Documents considered by the Committee on 11 July 2018 Contents

6International measures on safety and security at football matches

Committee’s assessment

Legally and politically important

Committee’s decision

Not cleared from scrutiny; further information requested; drawn to the attention of the Home Affairs Committee and the Digital, Culture, Media and Sport Committee

Document details

Proposal for a Council Decision authorising Member States to become party to the Council of Europe Convention on an Integrated Safety, Security and Service Approach at Football Matches and Other Sports Events (CETS no 218)

Legal base

Articles 87(1), 218(6)(a)(v) and 218(8) TFEU, QMV

Department

Home Office

Document Number

(39689), 8577/18, COM(18) 247

Summary and Committee’s conclusions

6.1The proposed Council Decision would authorise Member States to become parties to a new Council of Europe Convention on the safety and security of international football matches.42 The EU cannot itself become a party to the Convention but the European Commission considers that the provisions in Article 11(2) to (4) of the Convention requiring contracting parties to set up or designate a National Football Information Point (“NFIP”) within their police forces and setting out the tasks assigned to each NFIP fall within the EU’s exclusive competence, meaning that EU Member States can only sign and ratify the Convention if authorised to do so by the EU. It says that these provisions take their inspiration from, and “coincide almost fully” with, existing EU measures requiring each Member State to establish a national football information point to share information and facilitate cooperation between police forces on football matches with an international dimension.43

6.2The Commission has proposed a Council Decision which would authorise Member States to become parties to the Convention “in respect of those parts falling under the exclusive competence of the Union”.44 Although the proposal cites a Title V (justice and home affairs) legal base — Article 87(1) of the Treaty on the Functioning of the European Union (TFEU) on cross-border police cooperation — an introductory recital to the proposal states that the UK is bound to take part in the Council Decision (and so cannot rely on its Title V opt-in Protocol to decide not to participate) as the UK participates in the existing measures on which the EU’s claim to exclusive external competence is based.45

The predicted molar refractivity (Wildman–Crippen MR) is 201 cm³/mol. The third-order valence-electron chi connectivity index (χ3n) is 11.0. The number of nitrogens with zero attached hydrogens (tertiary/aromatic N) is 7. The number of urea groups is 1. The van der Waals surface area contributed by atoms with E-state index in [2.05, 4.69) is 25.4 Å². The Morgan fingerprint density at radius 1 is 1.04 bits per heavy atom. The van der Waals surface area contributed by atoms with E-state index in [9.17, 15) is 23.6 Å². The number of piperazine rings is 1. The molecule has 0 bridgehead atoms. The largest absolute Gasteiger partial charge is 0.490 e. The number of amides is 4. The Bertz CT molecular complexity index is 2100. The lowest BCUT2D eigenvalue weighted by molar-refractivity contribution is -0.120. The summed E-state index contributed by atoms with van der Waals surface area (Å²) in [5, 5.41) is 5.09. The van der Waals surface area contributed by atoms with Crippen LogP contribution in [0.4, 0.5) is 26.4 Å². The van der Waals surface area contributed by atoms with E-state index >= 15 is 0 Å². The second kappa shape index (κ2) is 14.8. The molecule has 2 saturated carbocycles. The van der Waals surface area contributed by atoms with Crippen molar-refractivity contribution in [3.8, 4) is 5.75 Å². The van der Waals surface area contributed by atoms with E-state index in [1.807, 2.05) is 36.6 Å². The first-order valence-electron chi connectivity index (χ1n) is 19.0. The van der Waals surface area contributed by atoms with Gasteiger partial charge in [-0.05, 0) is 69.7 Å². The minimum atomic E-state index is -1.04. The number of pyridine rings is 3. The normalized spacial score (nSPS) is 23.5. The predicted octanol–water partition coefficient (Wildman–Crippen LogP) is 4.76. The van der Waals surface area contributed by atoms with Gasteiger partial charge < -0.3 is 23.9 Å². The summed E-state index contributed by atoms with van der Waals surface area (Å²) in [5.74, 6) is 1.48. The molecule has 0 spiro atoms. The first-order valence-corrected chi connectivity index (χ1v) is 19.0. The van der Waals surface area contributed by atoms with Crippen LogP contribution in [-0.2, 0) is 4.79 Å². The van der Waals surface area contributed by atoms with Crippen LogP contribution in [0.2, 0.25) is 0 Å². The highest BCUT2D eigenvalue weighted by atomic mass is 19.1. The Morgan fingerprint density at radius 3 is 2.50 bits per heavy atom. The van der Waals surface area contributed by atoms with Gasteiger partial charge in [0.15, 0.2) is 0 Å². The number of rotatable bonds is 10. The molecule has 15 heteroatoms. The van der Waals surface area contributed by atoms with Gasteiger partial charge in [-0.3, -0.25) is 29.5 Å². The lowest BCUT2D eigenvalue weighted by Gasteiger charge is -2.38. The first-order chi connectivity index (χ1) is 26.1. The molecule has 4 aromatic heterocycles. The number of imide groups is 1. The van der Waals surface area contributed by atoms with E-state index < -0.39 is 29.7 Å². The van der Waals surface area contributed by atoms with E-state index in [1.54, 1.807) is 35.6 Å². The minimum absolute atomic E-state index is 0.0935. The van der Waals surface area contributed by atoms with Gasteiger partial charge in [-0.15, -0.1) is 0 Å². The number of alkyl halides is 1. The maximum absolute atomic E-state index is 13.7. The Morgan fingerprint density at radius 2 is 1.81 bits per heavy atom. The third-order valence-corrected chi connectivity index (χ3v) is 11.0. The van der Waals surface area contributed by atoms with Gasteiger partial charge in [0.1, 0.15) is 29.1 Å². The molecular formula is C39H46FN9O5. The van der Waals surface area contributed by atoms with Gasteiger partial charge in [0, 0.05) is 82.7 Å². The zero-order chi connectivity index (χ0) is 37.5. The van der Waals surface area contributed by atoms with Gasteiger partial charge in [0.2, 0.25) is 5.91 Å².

6.3In his Explanatory Memorandum of 18 May, the Minister for Policing and the Fire Service (Mr Nick Hurd) said that the UK already complied with the Convention. He did not clearly state whether the Government accepted that the EU had exclusive competence in relation to NFIPs, but indicated that the proposed Council Decision was subject to the UK’s Title V justice and home affairs opt-in, meaning that it would only apply to the UK if the Government decided to opt in.

6.4In our Report agreed on 6 June, we asked the Minister to clarify the Government’s view on the nature and extent of the EU’s competence in relation to the Convention. We also asked him to explain:

6.5In his letter of 3 July 2018, the Minister confirms that the EU has exclusive external competence “insofar as the Convention relates to relations between EU Member States’ NFIPs” but says that this does not extend to “relations between EU Member States’ NFIPs and non-EU contracting parties’ NFIPs”. He continues:

“However, given the existence of some exclusive external competence in relation to Article 11, if the Government were to choose not to opt in, the UK would not be able to become a party to the Convention in our own right, given we are bound by the EU’s exclusive external competence in this area. This will be one of the issues the Government considers when taking its opt-in decision.”

6.6The Minister confirms that the Commission and Council consider the UK to be automatically bound by the proposed Council Decision since the UK participates in the underlying EU legislation on which the EU’s claim to exclusive external competence is based. By contrast, the Government considers that the UK’s Title V opt-in Protocol applies to “all measures that cite a Justice and Home Affairs legal base or that contain JHA obligations”. He does not expect the proposal to be amended to include a recital reflecting the Government’s view. The Government will therefore lay a minute statement on the adoption of the proposed Council Decision “clarifying that the UK’s JHA opt-in Protocol applies”. He expects the UK to ratify the Convention “during 2019”.